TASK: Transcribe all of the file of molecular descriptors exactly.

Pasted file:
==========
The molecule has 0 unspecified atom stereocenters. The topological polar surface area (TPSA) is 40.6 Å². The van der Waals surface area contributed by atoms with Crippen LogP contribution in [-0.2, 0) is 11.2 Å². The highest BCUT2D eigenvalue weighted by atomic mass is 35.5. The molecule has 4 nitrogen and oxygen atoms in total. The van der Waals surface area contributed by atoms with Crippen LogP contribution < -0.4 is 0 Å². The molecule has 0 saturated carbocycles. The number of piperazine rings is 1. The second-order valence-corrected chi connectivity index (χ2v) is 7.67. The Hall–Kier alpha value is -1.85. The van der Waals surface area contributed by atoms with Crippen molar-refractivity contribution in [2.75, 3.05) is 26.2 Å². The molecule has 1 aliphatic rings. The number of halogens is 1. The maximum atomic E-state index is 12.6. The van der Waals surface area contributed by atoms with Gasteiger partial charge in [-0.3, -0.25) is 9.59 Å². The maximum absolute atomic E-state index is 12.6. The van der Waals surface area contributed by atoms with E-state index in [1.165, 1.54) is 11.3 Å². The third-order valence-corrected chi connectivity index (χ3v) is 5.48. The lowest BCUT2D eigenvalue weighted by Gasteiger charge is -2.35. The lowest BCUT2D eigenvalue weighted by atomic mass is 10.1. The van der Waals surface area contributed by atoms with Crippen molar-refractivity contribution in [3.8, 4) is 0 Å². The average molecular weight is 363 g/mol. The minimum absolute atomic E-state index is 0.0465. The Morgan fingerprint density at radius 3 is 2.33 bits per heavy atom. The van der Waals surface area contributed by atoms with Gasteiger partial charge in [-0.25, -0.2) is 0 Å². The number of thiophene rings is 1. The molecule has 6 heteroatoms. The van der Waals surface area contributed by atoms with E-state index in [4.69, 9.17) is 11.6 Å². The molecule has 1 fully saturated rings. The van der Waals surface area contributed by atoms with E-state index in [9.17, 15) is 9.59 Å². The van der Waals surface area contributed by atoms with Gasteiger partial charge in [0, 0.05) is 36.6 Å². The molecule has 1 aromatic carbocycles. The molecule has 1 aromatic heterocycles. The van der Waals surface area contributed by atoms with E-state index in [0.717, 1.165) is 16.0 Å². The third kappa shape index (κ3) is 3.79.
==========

The molecule has 0 unspecified atom stereocenters. The topological polar surface area (TPSA) is 40.6 Å². The van der Waals surface area contributed by atoms with Crippen LogP contribution in [-0.2, 0) is 11.2 Å². The highest BCUT2D eigenvalue weighted by atomic mass is 35.5. The molecule has 4 nitrogen and oxygen atoms in total. The van der Waals surface area contributed by atoms with Crippen LogP contribution < -0.4 is 0 Å². The molecule has 0 saturated carbocycles. The number of piperazine rings is 1. The second-order valence-corrected chi connectivity index (χ2v) is 7.67. The Hall–Kier alpha value is -1.85. The van der Waals surface area contributed by atoms with Crippen molar-refractivity contribution in [2.75, 3.05) is 26.2 Å². The molecule has 1 aliphatic rings. The number of halogens is 1. The maximum atomic E-state index is 12.6. The van der Waals surface area contributed by atoms with Gasteiger partial charge in [-0.3, -0.25) is 9.59 Å². The maximum absolute atomic E-state index is 12.6. The van der Waals surface area contributed by atoms with E-state index in [1.165, 1.54) is 11.3 Å². The third-order valence-corrected chi connectivity index (χ3v) is 5.48. The lowest BCUT2D eigenvalue weighted by Gasteiger charge is -2.35. The lowest BCUT2D eigenvalue weighted by atomic mass is 10.1. The van der Waals surface area contributed by atoms with Crippen molar-refractivity contribution in [3.8, 4) is 0 Å². The average molecular weight is 363 g/mol. The minimum absolute atomic E-state index is 0.0465. The Morgan fingerprint density at radius 3 is 2.33 bits per heavy atom. The van der Waals surface area contributed by atoms with Gasteiger partial charge in [-0.25, -0.2) is 0 Å². The number of thiophene rings is 1. The molecule has 6 heteroatoms. The van der Waals surface area contributed by atoms with E-state index in [4.69, 9.17) is 11.6 Å². The molecule has 1 fully saturated rings. The van der Waals surface area contributed by atoms with E-state index in [9.17, 15) is 9.59 Å². The van der Waals surface area contributed by atoms with Gasteiger partial charge in [0, 0.05) is 36.6 Å². The molecule has 1 aromatic carbocycles. The molecule has 1 aromatic heterocycles. The van der Waals surface area contributed by atoms with E-state index in [0.717, 1.165) is 16.0 Å². The third kappa shape index (κ3) is 3.79.